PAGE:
- Better skin penetration: Firstly, glycolic acid penetrates the skin better than other acids because it is small in molecular terms. This means it’s absorbed much more easily to work its magic. However, this could make it mildly irritating to your skin, so monitor how your skin reacts.
- Helps clear blocked pores: Rather than changing the architecture of your skin, a glycolic acid peel helps erode some of the build of dead skin cells that build up over time and will help clear out blocked pores.
- Stimulates collagen production: Glycolic acid stimulates collagen production (internal link to how to increase collagen), helping to reduce the appearance of fine lines, wrinkles, brown spots and rough skin texture.
- Minimizes appearance of large pores: While pore size is genetically predetermined, what you can do is make their appearance seem a lot smaller with using glycolic acid.
- Suitable for all skin types: The best thing about this is that even if you have dry skin, an AHA is water soluble which helps enhance the moisturizing factor of your skin, to get more moisture!
Note: Here’s another article ‘The Biggest Skin Benefits of a Glycolic Acid Peel’.
How Do I Make a Glycolic Acid Peel at Home?
Buying exfoliating products on the regular is going to add up, so we’ve gathered a step-by-step recipe you can make at home using cane sugar, lemon juice and utensils you probably already have sitting in your cupboards. Check out the natural at home recipe here ‘How to Make a Glycolic Acid Peel at Home for Clearer Skin in 5 minutes’.
Yep, cane sugar contains glycolic acid! Mixed in with lemon juice, you’ll have created an effective peel as your skin will better absorb it with the acid mixed in.
How Do I Apply a Glycolic Acid Peel? Our Recommendations
When it comes to preventing skin irritation from using glycolic acid peels, we’ve gathered a guide on how to use it so that you protect your delicate acid mantle in this guide ‘How to Use a Glycolic Peel at Home for the Best Results’.
As a general rule, it’s safer to stop using other actives and any prescription skin care products (ie. acne medication) during the same day you’re using a chemical peel, even if it’s a mild one like this.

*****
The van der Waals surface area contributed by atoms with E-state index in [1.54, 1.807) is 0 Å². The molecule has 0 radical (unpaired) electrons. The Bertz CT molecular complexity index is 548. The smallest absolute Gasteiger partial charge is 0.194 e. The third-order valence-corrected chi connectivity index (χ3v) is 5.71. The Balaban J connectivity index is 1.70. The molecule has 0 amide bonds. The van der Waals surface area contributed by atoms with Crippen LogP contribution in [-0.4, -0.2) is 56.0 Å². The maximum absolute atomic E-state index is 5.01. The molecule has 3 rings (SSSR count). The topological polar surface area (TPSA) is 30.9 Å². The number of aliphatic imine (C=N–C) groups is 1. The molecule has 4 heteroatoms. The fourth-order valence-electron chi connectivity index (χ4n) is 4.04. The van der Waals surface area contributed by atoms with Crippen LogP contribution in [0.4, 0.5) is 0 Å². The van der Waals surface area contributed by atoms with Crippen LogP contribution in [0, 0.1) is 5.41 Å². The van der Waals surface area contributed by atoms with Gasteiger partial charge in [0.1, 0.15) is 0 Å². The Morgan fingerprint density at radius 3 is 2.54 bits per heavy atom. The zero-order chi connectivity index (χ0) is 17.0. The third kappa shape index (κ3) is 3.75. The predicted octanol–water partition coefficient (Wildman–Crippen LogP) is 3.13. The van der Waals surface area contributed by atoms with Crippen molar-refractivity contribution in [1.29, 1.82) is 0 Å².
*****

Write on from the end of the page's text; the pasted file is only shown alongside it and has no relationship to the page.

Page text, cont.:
Whether or not you’ve made a peel from scratch, or you’ve purchased a low-percentage glycolic acid product to use, here are some recommendations below, or you can check out our ‘do’s and don’ts’ glycolic acid guide here.
- So – this is a PM product. Use in your night time skin care routine after you’ve double-cleansed.
- Stop using tretinoin-based products for 1 week before any chemical peel (any products that contain tretinoin, like Retin-A or Differin).
- Avoid shaving or waxing facial hair within 48 hours on the peel area.
- To determine skin sensitivity, patch test by applying the solution to a small spot on your jawline or under your chin before applying the solution to your entire face.
- Apply Vaseline to areas where you don’t want the acid to be, like your lips, your eyebrows and the corners of your nose and nostrils.
- Apply the glycolic acid solution to a cotton pad or swab and pat gently onto the face starting with the forehead, working your way down to the cheeks and chin. Avoid contact with eye area, ears, and lips! The Vaseline should help with this.
- Leave the peel on for 15-30 seconds only.
- Remove/neutralize the acid by thoroughly cleansing the face with water. You can even jump into the shower afterwards if it suits your routine.
- Apply a moisturizer. If you’re heading out for the day, apply an SPF as well because your skin will be extra sensitive.
- Wait 24 – 48 hours and closely check for your face for extreme redness or irritation.
- Before applying more glycolic acid, wait at least 2 weeks to ensure there isn’t any burning or redness.
Slow the Aging Process with a Glycolic Acid Peel
So, what kind of glycolic acid peel is for you? Whether you’re dealing with clogged pores, blemishes, fine lines, uneven skin tone, or rough texture, glycolic acid (delivered in whatever method) is going to give you results by removing dead skin buildup and increasing cell turnover. As a result, you’ll start to see the emergence of baby-smooth skin once again.
Here’s to glowing skin!
All images sourced from Getty Images